The Best Baits for Redfishing: Natural and Artificial Options

Redfishing, or targeting the highly prized red drum (Sciaenops ocellatus), is a beloved activity among saltwater anglers. Known for their powerful runs and impressive size, redfish can be caught using a variety of baits. To maximize your chances of success, it is crucial to understand the best baits for redfishing, whether you prefer natural or artificial options. Below, we delve into detailed strategies for using both types of baits to help you land more redfish.

Natural Baits for Redfishing


Shrimp is a top choice for redfish, offering a natural scent and flavor that is hard for any fish to resist. When using shrimp, both live and dead options can be effective. Live shrimp provide movement that attracts redfish, while dead shrimp can be easier to handle and equally enticing.

  • Live Shrimp: Hook them through the tail or horn to keep them alive longer. Free-lining live shrimp in areas with minimal current can be highly effective.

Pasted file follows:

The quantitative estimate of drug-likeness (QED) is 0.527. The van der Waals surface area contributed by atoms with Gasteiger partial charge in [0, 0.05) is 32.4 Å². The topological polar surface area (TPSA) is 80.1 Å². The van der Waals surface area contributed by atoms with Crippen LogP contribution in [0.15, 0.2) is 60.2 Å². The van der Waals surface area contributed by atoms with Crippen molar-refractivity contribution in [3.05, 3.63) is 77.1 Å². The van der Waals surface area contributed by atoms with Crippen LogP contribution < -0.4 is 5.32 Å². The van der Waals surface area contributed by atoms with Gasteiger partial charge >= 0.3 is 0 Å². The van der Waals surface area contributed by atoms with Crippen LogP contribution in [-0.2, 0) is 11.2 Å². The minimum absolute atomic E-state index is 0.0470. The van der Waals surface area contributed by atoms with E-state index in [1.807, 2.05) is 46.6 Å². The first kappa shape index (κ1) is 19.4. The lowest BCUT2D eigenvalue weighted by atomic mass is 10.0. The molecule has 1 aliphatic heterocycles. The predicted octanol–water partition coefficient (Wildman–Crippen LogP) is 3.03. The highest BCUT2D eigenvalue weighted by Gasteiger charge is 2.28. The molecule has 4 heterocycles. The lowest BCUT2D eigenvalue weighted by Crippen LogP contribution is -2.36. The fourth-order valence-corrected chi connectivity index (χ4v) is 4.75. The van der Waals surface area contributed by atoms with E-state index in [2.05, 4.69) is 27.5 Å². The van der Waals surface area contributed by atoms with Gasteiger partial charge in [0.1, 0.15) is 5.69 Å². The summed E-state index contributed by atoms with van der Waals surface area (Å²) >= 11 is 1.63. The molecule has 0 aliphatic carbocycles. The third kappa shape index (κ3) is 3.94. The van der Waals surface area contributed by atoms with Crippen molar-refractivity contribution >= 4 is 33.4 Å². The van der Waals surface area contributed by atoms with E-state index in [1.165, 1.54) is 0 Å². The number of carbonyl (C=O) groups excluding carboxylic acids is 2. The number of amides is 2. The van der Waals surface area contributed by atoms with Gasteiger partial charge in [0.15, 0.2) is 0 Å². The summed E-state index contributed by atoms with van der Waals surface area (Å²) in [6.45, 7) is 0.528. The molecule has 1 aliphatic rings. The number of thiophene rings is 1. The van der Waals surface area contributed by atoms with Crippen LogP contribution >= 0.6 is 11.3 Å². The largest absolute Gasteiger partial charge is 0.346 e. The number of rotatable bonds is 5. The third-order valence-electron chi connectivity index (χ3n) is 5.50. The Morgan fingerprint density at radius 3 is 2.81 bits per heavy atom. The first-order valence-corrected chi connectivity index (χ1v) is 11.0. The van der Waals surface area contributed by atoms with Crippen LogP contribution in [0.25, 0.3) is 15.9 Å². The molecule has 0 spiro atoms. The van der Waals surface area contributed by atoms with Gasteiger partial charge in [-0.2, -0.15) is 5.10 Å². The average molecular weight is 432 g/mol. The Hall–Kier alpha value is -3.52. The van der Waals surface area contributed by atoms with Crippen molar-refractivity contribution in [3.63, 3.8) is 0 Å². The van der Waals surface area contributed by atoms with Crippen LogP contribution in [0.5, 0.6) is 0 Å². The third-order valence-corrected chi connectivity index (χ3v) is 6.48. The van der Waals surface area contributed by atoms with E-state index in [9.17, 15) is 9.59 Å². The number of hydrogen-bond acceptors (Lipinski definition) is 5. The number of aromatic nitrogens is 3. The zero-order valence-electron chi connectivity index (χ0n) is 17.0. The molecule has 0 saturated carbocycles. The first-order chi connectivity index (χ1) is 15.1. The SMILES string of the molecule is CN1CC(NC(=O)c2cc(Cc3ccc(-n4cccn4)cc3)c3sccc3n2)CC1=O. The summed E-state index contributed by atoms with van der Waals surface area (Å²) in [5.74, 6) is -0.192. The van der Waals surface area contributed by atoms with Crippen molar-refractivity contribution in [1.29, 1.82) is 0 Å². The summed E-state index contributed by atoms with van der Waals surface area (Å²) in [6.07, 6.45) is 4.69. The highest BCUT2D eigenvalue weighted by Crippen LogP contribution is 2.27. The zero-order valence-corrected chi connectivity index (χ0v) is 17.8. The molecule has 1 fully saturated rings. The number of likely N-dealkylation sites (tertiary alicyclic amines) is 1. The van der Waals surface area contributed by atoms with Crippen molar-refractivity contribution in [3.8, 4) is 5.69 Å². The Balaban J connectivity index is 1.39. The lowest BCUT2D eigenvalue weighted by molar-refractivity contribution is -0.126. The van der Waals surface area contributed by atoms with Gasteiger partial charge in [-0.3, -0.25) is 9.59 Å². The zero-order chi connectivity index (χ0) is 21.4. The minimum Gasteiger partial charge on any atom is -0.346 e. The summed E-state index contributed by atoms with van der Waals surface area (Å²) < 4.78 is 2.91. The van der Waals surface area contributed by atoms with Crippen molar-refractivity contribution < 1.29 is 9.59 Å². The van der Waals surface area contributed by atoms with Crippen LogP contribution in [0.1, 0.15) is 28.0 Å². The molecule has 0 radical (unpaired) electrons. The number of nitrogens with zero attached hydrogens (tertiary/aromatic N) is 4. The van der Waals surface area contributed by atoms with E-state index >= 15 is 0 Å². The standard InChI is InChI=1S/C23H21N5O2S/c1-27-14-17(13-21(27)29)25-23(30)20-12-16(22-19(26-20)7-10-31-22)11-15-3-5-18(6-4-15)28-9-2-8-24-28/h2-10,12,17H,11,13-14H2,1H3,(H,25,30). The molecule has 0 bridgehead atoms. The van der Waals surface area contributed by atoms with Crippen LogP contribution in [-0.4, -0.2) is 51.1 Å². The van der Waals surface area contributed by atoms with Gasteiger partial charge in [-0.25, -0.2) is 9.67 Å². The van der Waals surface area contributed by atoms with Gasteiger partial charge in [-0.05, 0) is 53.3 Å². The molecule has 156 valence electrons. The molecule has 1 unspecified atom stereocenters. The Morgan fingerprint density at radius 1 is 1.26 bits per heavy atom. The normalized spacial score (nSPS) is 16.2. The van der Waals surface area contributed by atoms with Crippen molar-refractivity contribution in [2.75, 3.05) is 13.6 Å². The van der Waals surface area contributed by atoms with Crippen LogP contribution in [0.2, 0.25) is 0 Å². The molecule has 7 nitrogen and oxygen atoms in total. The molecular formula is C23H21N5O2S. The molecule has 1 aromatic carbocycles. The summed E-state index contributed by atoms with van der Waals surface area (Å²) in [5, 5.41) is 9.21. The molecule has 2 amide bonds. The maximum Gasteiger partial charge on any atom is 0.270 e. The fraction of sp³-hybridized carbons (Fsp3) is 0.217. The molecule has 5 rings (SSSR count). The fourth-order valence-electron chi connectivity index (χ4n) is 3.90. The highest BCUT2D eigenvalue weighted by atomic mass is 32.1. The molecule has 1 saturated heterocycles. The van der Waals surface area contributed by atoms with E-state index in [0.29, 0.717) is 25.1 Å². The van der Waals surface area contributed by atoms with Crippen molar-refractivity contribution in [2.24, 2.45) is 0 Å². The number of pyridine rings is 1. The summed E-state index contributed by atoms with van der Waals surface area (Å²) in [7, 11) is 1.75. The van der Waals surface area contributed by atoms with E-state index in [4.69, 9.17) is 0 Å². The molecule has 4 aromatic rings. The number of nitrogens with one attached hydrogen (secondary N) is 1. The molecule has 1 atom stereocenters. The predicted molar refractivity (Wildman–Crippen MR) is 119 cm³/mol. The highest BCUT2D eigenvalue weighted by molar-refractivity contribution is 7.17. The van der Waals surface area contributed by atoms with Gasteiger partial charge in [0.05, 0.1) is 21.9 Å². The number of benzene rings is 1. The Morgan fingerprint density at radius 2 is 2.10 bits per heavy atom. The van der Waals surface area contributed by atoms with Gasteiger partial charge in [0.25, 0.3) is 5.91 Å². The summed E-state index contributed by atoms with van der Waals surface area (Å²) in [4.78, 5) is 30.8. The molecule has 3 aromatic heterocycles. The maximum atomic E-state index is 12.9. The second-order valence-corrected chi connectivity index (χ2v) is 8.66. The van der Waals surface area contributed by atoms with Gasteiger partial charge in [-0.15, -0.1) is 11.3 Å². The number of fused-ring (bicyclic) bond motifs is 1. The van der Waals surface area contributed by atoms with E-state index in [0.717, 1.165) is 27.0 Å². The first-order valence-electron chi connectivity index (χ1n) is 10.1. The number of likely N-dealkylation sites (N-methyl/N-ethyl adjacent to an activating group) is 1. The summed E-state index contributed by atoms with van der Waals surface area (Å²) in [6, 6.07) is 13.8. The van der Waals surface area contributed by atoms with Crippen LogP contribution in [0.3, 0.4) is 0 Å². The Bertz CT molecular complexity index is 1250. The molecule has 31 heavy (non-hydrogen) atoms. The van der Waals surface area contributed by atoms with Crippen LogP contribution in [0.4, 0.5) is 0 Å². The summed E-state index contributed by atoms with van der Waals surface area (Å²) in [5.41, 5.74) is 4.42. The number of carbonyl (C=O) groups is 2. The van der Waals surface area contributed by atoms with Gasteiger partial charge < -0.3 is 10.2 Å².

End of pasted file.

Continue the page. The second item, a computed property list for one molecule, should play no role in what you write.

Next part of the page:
• Dead Shrimp: Rig dead shrimp on a jig head or Carolina rig to target redfish feeding on the bottom.


Crabs are another excellent bait choice, especially for larger redfish. Blue crabs and fiddler crabs are particularly effective.

  • Blue Crabs: Cut them in half and use a circle hook to present them naturally. Fish around structures like oyster beds and jetties where redfish hunt for crabs.
  • Fiddler Crabs: These small crabs can be used whole. Hook them through the back to keep them alive and use them near marshy areas and grass flats.


Mullet is a staple bait for redfish, available in both live and cut forms.

  • Live Mullet: Hook live mullet through the back or nose to allow for natural swimming action. They are best used in areas with strong tidal currents.
  • Cut Mullet: For cut bait, use chunks of mullet on a circle hook. This method is particularly effective in attracting redfish to your bait using scent.

Pinfish and Other Baitfish

Pinfish and other small baitfish like croaker and menhaden are also effective for redfishing.